Of course, they’re different countries. They also have different resources. And the UAE is a commercial and financial center in the entire Middle East, where Egypt has been a political, cultural, and traditional leader in the Arab world and even beyond. So there’s a different dynamic that goes on, but the hope would be that the people of Egypt will look and say, “Hey, look at the benefits that we’re having, let’s work to strengthen ties with Israel.” And the same thing would happen with the people of Jordan.
If there’s two Arab countries at peace with Israel, when you have three it strengthens the two that are already there. Once you have four and five and six and seven, it creates a whole dynamic that ultimately changes the conflict, and hopefully can bring the Arab-Israeli conflict to an end. That I think would be a great thing. We moved, as I said, from a hot war with Egypt to a cold peace—which is certainly better than a hot war. And you could say with Jordan, we moved from this almost cold war from 1970 to 1994, to a cold peace. Now we have an opportunity now to create a warm peace with the Emirates, and then maybe we can move the cold peace that we have with Egypt and Jordan to a warmer peace.
Let me ask you some about the security trade-offs as you think about them and as the prime minister thinks about them. One need only look at the map to see where the Emirates are in relation to the Strait of Hormuz and Iran. It’s an extremely significant strategic advantage to have this partnership for Israel. Has there been any discussion about possible naval exercises or any other kinds of military cooperation?
I don’t want to get into it, but let’s just say the prime minister has a very big map behind him in his home office and a map on the sidewall of his work office and he knows exactly where the Emirates are and exactly who’s on the other side of those straits. So it hasn’t escaped our attention, but we have to let this process take its natural course. I think you’re going to see the security and intelligence cooperation, and also civilian cooperation in health and medicine, and agriculture and in water. In many areas, you’re going to see this expand very, very dramatically, and soon. There are great strategic benefits for Israel, and there are great strategic benefits for the Emirates, as they seek to diversify their economies as well. You’re going to see a lot of investment from the Emirates into Israel. And you’ll see that vice versa, a lot of partnerships happening from the ground up. In fact, once we make these sorts of formal agreements, even if they’re skeletal agreements, everything will happen from the bottom up, which is very different from a top down process where you’re really pushing the private sector to do things. Here, I just think if you build it, they will come. So we just have to create that framework to allow for the natural affinities between Israel and the Emirates to take their course.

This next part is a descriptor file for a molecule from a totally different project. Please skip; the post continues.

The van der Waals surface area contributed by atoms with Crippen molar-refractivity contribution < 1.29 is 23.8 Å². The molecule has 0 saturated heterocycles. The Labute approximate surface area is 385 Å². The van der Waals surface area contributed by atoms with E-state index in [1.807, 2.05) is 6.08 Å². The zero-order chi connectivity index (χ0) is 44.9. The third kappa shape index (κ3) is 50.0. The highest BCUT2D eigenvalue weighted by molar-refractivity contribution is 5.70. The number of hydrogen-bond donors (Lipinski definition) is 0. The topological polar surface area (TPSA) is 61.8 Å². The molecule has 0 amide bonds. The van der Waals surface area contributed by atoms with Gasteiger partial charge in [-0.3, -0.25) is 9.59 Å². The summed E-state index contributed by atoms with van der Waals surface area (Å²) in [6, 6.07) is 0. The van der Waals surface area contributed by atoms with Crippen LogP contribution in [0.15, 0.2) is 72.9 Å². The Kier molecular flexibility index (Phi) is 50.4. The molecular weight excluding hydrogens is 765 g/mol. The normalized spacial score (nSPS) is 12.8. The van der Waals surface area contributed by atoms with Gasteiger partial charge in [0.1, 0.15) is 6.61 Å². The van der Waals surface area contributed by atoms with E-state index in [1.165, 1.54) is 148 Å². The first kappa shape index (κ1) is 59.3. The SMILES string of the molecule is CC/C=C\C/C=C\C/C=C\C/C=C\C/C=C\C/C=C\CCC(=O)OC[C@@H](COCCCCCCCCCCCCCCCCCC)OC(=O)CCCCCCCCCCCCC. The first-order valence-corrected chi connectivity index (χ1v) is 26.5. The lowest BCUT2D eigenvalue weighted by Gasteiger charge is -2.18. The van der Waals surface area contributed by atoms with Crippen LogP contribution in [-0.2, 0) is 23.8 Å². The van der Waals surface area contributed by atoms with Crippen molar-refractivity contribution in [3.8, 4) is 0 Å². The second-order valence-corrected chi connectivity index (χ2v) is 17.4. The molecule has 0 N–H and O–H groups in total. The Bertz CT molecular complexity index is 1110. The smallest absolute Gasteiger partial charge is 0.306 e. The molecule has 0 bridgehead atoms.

Let me ask you a question about America. Of course I understand there are limits to what you can tell us, and I understand it’s necessary for you to protect the trust and discretion you’ve built up with particular members over the years, but in general, can you tell us about the reaction that this deal has been received with in the House and the Senate?
I can tell you I’ve had many calls at this point, maybe some two dozen, since it happened. I usually start those calls saying, “I hate to be the bearer of good news, . . . ” and usually that has been met with a great laugh, because there’ve been times where members did not see eye to eye with Israel on a certain policy. The position regarding Iran and the nuclear deal is the most obvious one, but there’ve been others as well. But it’s nice to see the strong bipartisan support for Israel in this agreement. The former vice-president and Senator Harris came out with a statement supporting this. Especially when it’s a time of a real great partisan divide for a really long time, to do something like this shortly before a U.S. election and to see that level of bipartisan support is very heartwarming.